José Andrés Discusses a Way Back for Restaurants at Impact Seminar

The chef and humanitarian spoke with Wine Spectator's Thomas Matthews for the 45th Annual Impact Marketing Seminar

José Andrés Discusses a Way Back for Restaurants at Impact Seminar
At the height of the pandemic, José Andres' World Central Kitchen partnered with 3,000 restaurants to help feed frontline workers and those in need around the world, aided by an April 2020 donation of $250,000 by the Wine Spectator Scholarship Foundation.
Oct 8, 2021

The restaurant industry in the U.S. and around the world has suffered a shock over the past year and a half, with the pandemic presenting unprecedented challenges to operators across the business. Within that context, few people are better positioned to weigh in on the future of restaurants than chef José Andrés, whose ThinkFoodGroup has 30 restaurants worldwide, and who is known as a thoughtful, influential and, above all, generous leader in the business.

Andrés addressed this past week's 45th Annual Impact Marketing Seminar via a video discussion with Wine Spectator's Thomas Matthews titled "Post Pandemic: The Future of the Restaurant Industry." He began by recounting his sense of wonder when he first visited the U.S. as a member of the Spanish Navy in 1990, and his subsequent time as a cook in New York.

"New York was like a university for me," said Andrés. "I felt like I had an entire encyclopedia of cooking right in my palm." That experience in New York's melting pot was important, he continued, because culinary culture "connects us with other worlds," broadens our horizons and, ultimately, brings people closer together. It also set Andrés on his path to building the formidable restaurant business that ThinkFoodGroup has become today.

That business—along with others around the world—was thrown into doubt by the pandemic. But Andrés hailed how restaurateurs and chefs answered the challenge, with many operators generously donating their time to feed those on the front lines and those in need even as their own restaurants remained closed. "We can feel very proud of how our industry responded," he said, recognizing not only those efforts but also the creativity of restaurateurs in keeping their businesses alive by pivoting to takeout and recreating the restaurant experience for the home.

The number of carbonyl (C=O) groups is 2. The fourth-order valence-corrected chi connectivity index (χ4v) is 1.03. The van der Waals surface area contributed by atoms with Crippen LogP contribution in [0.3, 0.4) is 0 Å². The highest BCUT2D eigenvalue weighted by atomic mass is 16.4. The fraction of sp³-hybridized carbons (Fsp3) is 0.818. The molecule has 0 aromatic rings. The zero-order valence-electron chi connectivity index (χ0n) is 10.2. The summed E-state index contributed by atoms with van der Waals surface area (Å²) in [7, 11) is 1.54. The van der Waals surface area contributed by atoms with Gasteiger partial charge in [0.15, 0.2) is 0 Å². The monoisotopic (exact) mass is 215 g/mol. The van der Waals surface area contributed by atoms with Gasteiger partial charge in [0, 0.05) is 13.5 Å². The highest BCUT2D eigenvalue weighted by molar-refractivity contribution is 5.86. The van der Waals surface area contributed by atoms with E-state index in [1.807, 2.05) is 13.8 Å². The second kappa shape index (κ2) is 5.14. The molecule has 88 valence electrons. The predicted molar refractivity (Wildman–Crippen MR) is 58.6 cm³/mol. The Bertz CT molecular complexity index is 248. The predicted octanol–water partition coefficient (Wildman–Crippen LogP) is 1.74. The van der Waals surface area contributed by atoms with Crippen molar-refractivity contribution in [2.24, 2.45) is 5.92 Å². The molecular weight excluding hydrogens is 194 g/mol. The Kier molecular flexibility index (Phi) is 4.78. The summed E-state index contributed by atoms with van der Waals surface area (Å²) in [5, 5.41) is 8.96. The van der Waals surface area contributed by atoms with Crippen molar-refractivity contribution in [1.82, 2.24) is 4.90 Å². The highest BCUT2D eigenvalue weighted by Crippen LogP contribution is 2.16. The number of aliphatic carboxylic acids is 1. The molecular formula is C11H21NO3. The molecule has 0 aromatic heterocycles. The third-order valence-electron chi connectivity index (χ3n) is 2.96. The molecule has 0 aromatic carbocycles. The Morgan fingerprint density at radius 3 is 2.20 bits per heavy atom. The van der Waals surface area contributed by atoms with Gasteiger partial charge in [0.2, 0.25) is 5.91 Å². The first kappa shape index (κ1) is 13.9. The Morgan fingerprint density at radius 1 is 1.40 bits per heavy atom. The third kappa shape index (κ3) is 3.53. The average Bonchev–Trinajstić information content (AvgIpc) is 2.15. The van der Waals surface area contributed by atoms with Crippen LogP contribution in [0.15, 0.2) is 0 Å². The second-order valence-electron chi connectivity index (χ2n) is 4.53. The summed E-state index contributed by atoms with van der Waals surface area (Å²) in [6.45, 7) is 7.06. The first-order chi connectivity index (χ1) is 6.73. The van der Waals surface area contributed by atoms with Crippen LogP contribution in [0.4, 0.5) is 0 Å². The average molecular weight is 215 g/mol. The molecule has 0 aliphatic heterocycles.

Turning to the future, Andrés is hopeful that the worst is behind us, and the restaurant industry is headed in the right direction again. He's optimistic enough that he's even continued to open new restaurants, introducing an all-day casual spot, Café by the River, in Chicago's West Loop neighborhood in June, followed by a new branch of Jaleo, in the city's River North neighborhood a month later. ThinkFoodGroup plans to open three additional venues by year's end.

"Hopefully we will not lose more restaurants, more food businesses. If we look at what happened in 1920, it began 'the Roaring Twenties,'" Andrés said, noting that the world beat back an influenza outbreak during that time and saw rapid economic growth ensue. "Let's hope that the best is ahead of us."

Andrés is certainly doing his part to ensure that prosperous future. His World Central Kitchen (WCK) charity, started in 2010, has launched feeding missions in 13 countries, serving some 75 million meals to those in need. WCK received a $100 million donation from Amazon founder Jeff Bezos in July, which followed a $250,000 donation from the Wine Spectator Scholarship Foundation in 2020. At the height of the pandemic, the organization partnered with 3,000 restaurants to help serve its humanitarian mission. "People that love food and wine already have something in common—we believe in longer tables," Andrés said. "We'll always put another plate on the table."

Acknowledging the scale of the challenges posed by the pandemic and natural disasters that WCK has worked to alleviate, Andrés exhorted U.S. political leaders to rise above the partisan fray to address these and other problems facing the nation.

"I believe with a bottle of wine on the table and a plate of good food, probably our politicians will get along more often," he suggested. "Mr. Shanken, let's open a Wine Spectator Club near Congress, where every time there are big political issues we bring them together, open a good bottle of wine, and we tell them, 'After you finish the second bottle, now you can start negotiating the destiny of our country.' I do believe one glass of wine at a time we can have a more perfect union."


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